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Why the science of tides was crucial for D-Day

P A Thompson
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Getty Images

June 6, 1944 the Allied forces stormed the beaches of Normandy and took the Nazis by surprise in the largest sea-to-land invasion in history.

This would be remembered as D-Day. It ultimately led to the end of World War II in Europe. However, this planned attack wouldn't have been possible without deep, specific knowledge of ocean tides.

"If you got that wrong, you could have had all of your landing craft stranded on the beach and potentially completely messed up the D-Day invasion," says Gregory Dusek, a senior scientist with the National Oceanic and Atmospheric Association.

Earthly tides have a lot to do with celestial bodies beyond our planet. They're contingent upon the sun, the moon and earth gravitationally pulling on each other.

One way to visualize this is to think Earth being entirely covered in water — like being engulfed in a giant water droplet. When the sun and the moon pull on this huge droplet, the water bulges where those gravitational pulls are strongest. As Dusek explains, "If I'm standing on this water covered Earth at a point somewhere, the Earth is rotating underneath this water. And so as I pass one of these bulges, I'm experiencing a high tide. And then as I get past it, I experience a low tide."

But the connection between the tides and the moon goes deeper.

The tides also vary according to the phase of the moon. When there is a full or new moon the tides are at their most extreme.

Humans have long been aware of these changes to the ocean. People have been charting tides for over a thousand years — and discussing them for thousands of years longer.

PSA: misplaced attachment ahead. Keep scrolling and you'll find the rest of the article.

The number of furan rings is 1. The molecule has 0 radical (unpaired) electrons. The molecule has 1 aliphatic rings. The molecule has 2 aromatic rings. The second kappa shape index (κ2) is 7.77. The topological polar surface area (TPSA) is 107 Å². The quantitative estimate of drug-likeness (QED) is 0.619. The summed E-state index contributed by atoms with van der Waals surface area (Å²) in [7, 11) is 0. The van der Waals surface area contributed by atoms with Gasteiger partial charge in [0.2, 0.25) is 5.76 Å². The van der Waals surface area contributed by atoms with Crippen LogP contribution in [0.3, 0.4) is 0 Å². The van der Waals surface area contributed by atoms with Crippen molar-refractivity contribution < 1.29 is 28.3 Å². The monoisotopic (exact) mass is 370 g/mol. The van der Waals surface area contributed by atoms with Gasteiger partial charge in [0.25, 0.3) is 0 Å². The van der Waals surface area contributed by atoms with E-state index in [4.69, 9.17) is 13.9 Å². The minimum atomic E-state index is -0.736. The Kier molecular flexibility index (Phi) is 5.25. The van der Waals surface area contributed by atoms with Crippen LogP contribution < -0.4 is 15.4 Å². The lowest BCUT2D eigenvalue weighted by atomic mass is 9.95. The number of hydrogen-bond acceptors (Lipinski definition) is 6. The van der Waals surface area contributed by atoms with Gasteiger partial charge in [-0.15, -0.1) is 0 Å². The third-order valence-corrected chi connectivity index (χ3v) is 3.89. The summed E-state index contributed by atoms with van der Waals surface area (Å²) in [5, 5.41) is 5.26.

In modern times, understanding tides not only helps win battles, it also affects how we ship goods globally and where we build homes. That's why NOAA has put out a report capable of predicting coastal flooding up to a year in advance. Scientist also hope to harness tides as a green energy source. Underwater turbines can generate power when strategically positioned in areas with strong tides like the Bay of Fundy.

Want to hear us cover more science history? Email us at shortwave@npr.org.

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This episode was produced by Rachel Carlson and Hannah Chin, edited by Rebecca Ramirez. Rebecca checked the facts alongside Rachel. Robert Rodriguez was the audio engineer.

Copyright 2024 NPR

Regina G. Barber
Regina G. Barber is Short Wave's Scientist in Residence. She contributes original reporting on STEM and guest hosts the show.
Rachel Carlson
Rachel Carlson (she/her) is a production assistant at Short Wave, NPR's science podcast. She gets to do a bit of everything: researching, sourcing, writing, fact-checking and cutting episodes.
Hannah Chin
Rebecca Ramirez
Rebecca Ramirez (she/her) is the founding producer of NPR's daily science podcast, Short Wave. It's a meditation in how to be a Swiss Army Knife, in that it involves a little of everything — background research, finding and booking sources, interviewing guests, writing, cutting the tape, editing, scoring ... you get the idea.
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